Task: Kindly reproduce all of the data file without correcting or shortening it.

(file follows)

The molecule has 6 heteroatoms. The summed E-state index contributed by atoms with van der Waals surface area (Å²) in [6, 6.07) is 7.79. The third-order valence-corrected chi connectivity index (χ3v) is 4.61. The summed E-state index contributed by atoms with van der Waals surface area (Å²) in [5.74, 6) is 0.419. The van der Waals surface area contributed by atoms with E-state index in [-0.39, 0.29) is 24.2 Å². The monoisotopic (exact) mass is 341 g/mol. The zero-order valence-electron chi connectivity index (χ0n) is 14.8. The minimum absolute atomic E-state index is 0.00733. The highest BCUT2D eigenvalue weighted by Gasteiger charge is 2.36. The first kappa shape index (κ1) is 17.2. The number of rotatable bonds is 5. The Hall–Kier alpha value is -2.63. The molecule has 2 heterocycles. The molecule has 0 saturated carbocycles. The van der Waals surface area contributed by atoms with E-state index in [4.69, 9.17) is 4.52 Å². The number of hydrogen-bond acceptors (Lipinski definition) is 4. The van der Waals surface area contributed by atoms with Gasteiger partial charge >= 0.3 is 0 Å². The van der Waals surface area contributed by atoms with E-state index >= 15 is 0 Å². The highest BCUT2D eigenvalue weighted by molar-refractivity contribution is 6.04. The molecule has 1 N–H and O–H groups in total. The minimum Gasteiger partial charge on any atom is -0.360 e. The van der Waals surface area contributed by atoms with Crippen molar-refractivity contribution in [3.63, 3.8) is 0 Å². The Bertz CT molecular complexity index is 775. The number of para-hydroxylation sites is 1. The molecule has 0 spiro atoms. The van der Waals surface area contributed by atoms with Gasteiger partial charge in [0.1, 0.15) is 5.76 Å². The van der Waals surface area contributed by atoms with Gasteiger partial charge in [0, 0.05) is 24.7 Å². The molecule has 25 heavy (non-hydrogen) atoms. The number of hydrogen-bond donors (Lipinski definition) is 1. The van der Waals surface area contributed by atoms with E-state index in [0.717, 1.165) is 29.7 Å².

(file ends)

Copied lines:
The molecule has 6 heteroatoms. The summed E-state index contributed by atoms with van der Waals surface area (Å²) in [6, 6.07) is 7.79. The third-order valence-corrected chi connectivity index (χ3v) is 4.61. The summed E-state index contributed by atoms with van der Waals surface area (Å²) in [5.74, 6) is 0.419. The van der Waals surface area contributed by atoms with E-state index in [-0.39, 0.29) is 24.2 Å². The monoisotopic (exact) mass is 341 g/mol. The zero-order valence-electron chi connectivity index (χ0n) is 14.8. The minimum absolute atomic E-state index is 0.00733. The highest BCUT2D eigenvalue weighted by Gasteiger charge is 2.36. The first kappa shape index (κ1) is 17.2. The number of rotatable bonds is 5. The Hall–Kier alpha value is -2.63. The molecule has 2 heterocycles. The molecule has 0 saturated carbocycles. The van der Waals surface area contributed by atoms with E-state index in [4.69, 9.17) is 4.52 Å². The number of hydrogen-bond acceptors (Lipinski definition) is 4. The van der Waals surface area contributed by atoms with Gasteiger partial charge >= 0.3 is 0 Å². The van der Waals surface area contributed by atoms with E-state index >= 15 is 0 Å². The highest BCUT2D eigenvalue weighted by molar-refractivity contribution is 6.04. The molecule has 1 N–H and O–H groups in total. The minimum Gasteiger partial charge on any atom is -0.360 e. The van der Waals surface area contributed by atoms with Crippen molar-refractivity contribution in [3.63, 3.8) is 0 Å². The Bertz CT molecular complexity index is 775. The number of para-hydroxylation sites is 1. The molecule has 0 spiro atoms. The van der Waals surface area contributed by atoms with Gasteiger partial charge in [0.1, 0.15) is 5.76 Å². The van der Waals surface area contributed by atoms with Gasteiger partial charge in [0, 0.05) is 24.7 Å². The molecule has 25 heavy (non-hydrogen) atoms. The number of hydrogen-bond donors (Lipinski definition) is 1. The van der Waals surface area contributed by atoms with E-state index in [0.717, 1.165) is 29.7 Å².